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Deadly childhood diseases rise in Ethiopia's Tigray as war hampers vaccinations

Deadly childhood diseases rise in Ethiopia's Tigray as war hampers vaccinations
Tekien Tadese, 25, wearing an Ethiopian Orthodox Christian cross, holds her baby...   -  
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Ben Curtis/Copyright 2021 The Associated Press. All rights reserved


Deadly diseases such as measles, tetanus, and whooping cough are on the rise in Ethiopia's Tigray region.

This is a result of vaccination rates plunged during the civil war that broke out nearly two years ago, doctors and regional health officials say in a report by Reuters.

The percentage of children in Tigray receiving routine vaccines has fallen below 10% this year, data from the Tigray Health Bureau show.

"The hopes of the children in the region to grow healthier and happier were snatched away in a blink of an eye," the bureau said in a letter this month to the global vaccine alliance Gavi.

The letter, seen by Reuters, blamed the decline in vaccination on supply shortages caused by what it called a "siege" of Tigray by Ethiopian federal forces, power outages that have disrupted vaccine cold chains, and the inability of people in rural areas to reach health facilities.

A ceasefire between March and late August between Tigrayan and federal forces allowed some medical aid, but humanitarian access has been suspended since fighting resumed, a U.N. commission of human rights experts said on Monday.

The experts said in a report that they had reasonable grounds to believe that the denial of access to healthcare and other aid by federal authorities amounts to a crime against humanity.

Ethiopia's ambassador to the United Nations in Geneva on Tuesday rejected a report by UN investigators accusing Addis Ababa of possible crimes against humanity in Tigray and of using famine as a weapon of war.

"There is not a single piece of evidence that shows that the Ethiopian government has used humanitarian aid as an instrument of war," Ambassador Zenebe Kebede, Ethiopia's permanent representative to the UN in Geneva, told AFP.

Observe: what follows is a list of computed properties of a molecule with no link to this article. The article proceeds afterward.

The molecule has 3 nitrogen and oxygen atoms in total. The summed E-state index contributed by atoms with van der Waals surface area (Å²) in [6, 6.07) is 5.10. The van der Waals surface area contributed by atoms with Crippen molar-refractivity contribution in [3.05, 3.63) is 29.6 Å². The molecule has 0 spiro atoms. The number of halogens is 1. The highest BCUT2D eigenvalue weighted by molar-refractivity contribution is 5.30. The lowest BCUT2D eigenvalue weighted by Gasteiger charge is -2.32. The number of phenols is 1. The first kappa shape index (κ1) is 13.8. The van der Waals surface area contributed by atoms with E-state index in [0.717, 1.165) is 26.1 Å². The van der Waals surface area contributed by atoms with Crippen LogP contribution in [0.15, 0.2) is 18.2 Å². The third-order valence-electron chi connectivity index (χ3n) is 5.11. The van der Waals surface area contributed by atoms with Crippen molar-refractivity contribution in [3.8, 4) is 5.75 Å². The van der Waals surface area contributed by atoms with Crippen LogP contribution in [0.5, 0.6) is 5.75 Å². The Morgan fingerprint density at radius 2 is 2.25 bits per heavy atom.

A commission of three experts, which has written a report for the UN Human Rights Council, found that war crimes and crimes against humanity were likely committed during the conflict that has torn Ethiopia apart since late 2020 in the northern region of Tigray.

-Measles outbreak-

Health Minister Lia Tadesse said vaccines had been provided to Tigray this year and that more were ready to be delivered once conditions allowed.

In its letter, the Tigray Health Bureau said the percentage of children receiving the full three doses of the Pentavalent vaccine against diphtheria, whooping cough, tetanus, hepatitis B, and Haemophilus influenzae type b (Hib) dropped from 99.3% in 2020 to 36% in 2021 and 7% this year.

The rate across Ethiopia was 65% in 2021, according to data from the U.N. children's agency UNICEF.

The letter said the percentages of children being vaccinated against tuberculosis and measles have also plummeted from over 90% in 2020 to less than 10% this year.

It said there have been measles outbreaks in 10 of the region's 35 districts since the war began and 25 cases of neonatal tetanus this year, compared to just two in each of the previous three years.

"Vaccines are given for free across Ethiopia but they are not coming to Tigrayan children," said Fasika Amdeslasie, a surgeon at Ayder Referral Hospital, which he said has treated children for measles and whooping cough.

Ethiopia's health minister Lia said 860,000 doses of measles vaccines were delivered to Tigray last December and additional doses were delivered on April 2.

Another planned delivery is on hold at the instruction of the U.N. World Food Program, which coordinates humanitarian deliveries into Tigray, Lia said in a statement.

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